they would never use that word, but they see me calling myself that,
i.e., disabled, and the lens is blurring, maybe there is another world
they have never seen
where crips limp slowly, laugh, have shitty and good days
recalibrate the world to our bodies instead of sprinting trying to keep up.
Make everyone slow down to keep pace with us. 

Sometimes, when I’m about to email the resource list, 
the interpreter phone numbers, the hot chronic pain tips, the best place to rent a ramp, 
my top five favorite medical cannabis strains, my extra dermal lidocaine  patch
—it’s about to expire, but don’t worry, it’s still good—I want to slip in a
P.S. that says, 
remember back when I was a crip
and you weren’t, how I had a flare and had to cancel our day trip
and when I told you, you looked confused
and all you knew how to say was, Boooooooooo!
as I was lying on the ground trying to breathe?
Do you even remember that? 
Do your friends say that to you now? 
Do you want to come join us, on the other side? 
Is there a free future in this femme of color disabled body?

3. 
When I hear my femme say, When I’m old and am riding a motorcycle with  white hair down my back.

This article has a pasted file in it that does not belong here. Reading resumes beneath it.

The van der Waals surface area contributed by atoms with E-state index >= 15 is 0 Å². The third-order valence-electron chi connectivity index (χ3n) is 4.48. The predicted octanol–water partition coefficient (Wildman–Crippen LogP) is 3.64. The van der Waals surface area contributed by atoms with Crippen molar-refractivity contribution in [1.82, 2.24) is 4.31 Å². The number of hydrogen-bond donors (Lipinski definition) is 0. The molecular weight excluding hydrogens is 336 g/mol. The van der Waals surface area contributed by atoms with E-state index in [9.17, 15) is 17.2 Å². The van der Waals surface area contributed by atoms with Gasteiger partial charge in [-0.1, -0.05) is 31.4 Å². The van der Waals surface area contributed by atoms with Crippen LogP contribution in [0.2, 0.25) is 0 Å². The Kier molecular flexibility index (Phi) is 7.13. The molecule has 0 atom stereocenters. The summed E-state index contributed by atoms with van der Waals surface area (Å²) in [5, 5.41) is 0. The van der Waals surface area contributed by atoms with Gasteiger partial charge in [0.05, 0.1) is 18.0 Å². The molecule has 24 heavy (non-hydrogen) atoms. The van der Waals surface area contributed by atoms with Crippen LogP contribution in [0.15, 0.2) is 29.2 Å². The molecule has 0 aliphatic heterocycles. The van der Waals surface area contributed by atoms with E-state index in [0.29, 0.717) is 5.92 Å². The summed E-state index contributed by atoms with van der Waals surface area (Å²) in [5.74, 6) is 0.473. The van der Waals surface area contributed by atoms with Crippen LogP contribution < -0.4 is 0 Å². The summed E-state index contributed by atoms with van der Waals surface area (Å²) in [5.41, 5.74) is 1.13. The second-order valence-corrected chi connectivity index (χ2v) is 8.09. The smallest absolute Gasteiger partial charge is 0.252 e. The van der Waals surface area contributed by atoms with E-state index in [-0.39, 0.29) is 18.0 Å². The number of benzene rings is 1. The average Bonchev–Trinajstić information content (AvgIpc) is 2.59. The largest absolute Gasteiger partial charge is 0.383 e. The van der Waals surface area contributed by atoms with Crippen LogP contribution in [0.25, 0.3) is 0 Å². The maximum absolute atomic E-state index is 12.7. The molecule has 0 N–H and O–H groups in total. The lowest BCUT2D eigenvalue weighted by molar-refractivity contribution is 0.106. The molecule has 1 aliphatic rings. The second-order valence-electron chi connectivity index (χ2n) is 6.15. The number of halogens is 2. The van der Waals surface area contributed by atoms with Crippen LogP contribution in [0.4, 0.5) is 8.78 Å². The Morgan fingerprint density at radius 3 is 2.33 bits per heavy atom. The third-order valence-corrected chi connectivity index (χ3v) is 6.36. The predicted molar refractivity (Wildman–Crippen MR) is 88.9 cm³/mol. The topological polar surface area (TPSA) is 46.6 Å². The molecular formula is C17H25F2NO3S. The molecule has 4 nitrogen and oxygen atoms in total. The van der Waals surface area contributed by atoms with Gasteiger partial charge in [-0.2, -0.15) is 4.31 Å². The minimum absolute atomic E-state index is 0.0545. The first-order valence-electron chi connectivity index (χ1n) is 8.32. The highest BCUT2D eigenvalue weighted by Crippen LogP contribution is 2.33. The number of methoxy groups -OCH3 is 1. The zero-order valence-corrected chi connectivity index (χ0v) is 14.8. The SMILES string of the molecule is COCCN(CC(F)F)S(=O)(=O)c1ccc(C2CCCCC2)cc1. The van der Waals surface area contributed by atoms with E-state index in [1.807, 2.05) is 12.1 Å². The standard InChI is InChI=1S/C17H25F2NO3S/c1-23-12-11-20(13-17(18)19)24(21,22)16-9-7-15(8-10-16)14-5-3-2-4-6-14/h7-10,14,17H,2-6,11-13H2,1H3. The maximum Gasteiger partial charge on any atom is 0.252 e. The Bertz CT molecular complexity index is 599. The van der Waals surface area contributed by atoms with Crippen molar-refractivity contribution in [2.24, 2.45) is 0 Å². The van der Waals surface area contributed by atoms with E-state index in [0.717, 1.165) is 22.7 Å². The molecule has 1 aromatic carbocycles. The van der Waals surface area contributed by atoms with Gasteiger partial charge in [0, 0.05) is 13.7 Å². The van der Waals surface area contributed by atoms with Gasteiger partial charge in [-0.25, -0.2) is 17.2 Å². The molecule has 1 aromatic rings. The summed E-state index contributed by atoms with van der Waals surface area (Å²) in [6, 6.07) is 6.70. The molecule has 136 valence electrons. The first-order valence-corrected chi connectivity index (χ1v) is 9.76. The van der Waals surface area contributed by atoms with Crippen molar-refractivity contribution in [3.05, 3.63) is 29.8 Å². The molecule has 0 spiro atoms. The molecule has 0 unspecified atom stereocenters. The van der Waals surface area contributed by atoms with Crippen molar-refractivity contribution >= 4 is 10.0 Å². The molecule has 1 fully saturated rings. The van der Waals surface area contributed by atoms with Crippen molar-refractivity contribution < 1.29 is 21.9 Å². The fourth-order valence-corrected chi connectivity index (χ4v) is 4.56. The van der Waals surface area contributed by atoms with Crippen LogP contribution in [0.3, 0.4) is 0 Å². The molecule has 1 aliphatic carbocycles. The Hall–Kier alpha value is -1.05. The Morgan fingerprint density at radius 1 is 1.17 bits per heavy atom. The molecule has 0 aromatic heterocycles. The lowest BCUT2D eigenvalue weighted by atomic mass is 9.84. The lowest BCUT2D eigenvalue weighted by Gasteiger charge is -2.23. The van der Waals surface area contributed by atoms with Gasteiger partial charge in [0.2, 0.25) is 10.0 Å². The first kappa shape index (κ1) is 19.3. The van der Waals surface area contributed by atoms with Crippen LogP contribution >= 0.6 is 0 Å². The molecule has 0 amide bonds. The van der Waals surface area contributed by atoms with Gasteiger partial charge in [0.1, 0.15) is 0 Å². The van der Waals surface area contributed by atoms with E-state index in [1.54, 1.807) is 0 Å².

When I hear my femme say, When I’m old and sex work paid off my house  and my retirement.
When I hear my femme/myself say, When I get dementia and I am held with respect when I am between all worlds.
When I see my femme packing it all in, because crip years are like dog years and you never know when they’re going to shoot Old Yeller.
When I hear my femme say, when I quit my teaching gig and never have to  deal with white male academic nonsense again.

When I hear us plan the wheelchair accessible femme of color trailer park,
the land we already have a plan to pay the taxes on 
See the money in the bank and the ways we grip our thighs back to ourselves 

When I hear us dream our futures, 
believe we will make it to one, 
We will make one. 

The future lives in our bodies 
Touch it.